Eve, a point of continuity and a rare light of familiarly in her virtual idol singing presence, is now inexplicably a human girl. Her character reduced to select information dumping and is otherwise teary eyed window dressing who had a more substantial visual presence even when she was only a music video icon. The treatment of her arc, from what she was as an intriqing concept in Part I and Part II to stripping it all out here, is itself very much a metaphor for the entirety of Part III baked in to the very structure of the final work.
To speak more concretely to the narrative framework we are operating under here, in this far future we are no longer on the titular Megazone 23 but have instead finally landed on Earth.
Here, The System rules all within the closed city of Eden, waiting until such a time where humanity and nature will be seen fit to reintegrate (with the corresponding heavy handed environmental messaging to match). The plot lurches to and from this and the entire technological set of affairs of ramming in arcade games (the popular one the characters play being inspired by Sega’s Hang On but in turn being unfortunately here being named Hard On), hacking, identity cards, the net police, and a whole lot of other more cyberpunk stuff.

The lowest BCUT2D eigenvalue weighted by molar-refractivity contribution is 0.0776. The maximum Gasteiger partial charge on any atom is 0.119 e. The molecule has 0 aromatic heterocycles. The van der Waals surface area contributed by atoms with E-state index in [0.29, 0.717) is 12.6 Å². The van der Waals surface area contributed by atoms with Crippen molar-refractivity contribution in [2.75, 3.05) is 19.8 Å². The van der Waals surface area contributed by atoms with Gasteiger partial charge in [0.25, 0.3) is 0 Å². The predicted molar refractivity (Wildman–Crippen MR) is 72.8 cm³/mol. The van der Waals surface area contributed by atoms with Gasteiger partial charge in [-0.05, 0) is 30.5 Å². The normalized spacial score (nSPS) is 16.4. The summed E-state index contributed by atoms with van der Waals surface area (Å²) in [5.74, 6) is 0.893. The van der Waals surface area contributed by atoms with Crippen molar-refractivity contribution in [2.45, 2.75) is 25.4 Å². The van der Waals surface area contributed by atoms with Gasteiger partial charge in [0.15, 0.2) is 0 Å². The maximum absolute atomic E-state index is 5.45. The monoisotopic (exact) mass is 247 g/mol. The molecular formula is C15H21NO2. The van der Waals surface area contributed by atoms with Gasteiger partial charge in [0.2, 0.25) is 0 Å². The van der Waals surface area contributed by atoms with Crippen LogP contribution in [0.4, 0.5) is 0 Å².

Trying to juggle so too many divergent subject issues in too little time aside, what is even worse is the sense that while Part I and Part II are definitely cyberpunk, they each come off as a lot more honest and have a sense of wonder or fun to them. There was a life and vibrancy to their fantasy worlds. I had mentioned previously how the 1980’s trappings they so ran with and embraced made them evoke keen connections, while here we move to a far more overtly generic science fiction template of hover cars and the like. Part III wants to be cyberpunk like its predecessors, and yet by throwing away so much of what made them look and feel as they did (again, right down to ejecting the idea of Eve being a computer system) it is left trying to shoehorn in surface elements. That if it could just throw around notions of arcade games, a network that links the whole city of Eden together, a big computer firm with hotshot hackers, and so on, it would be set.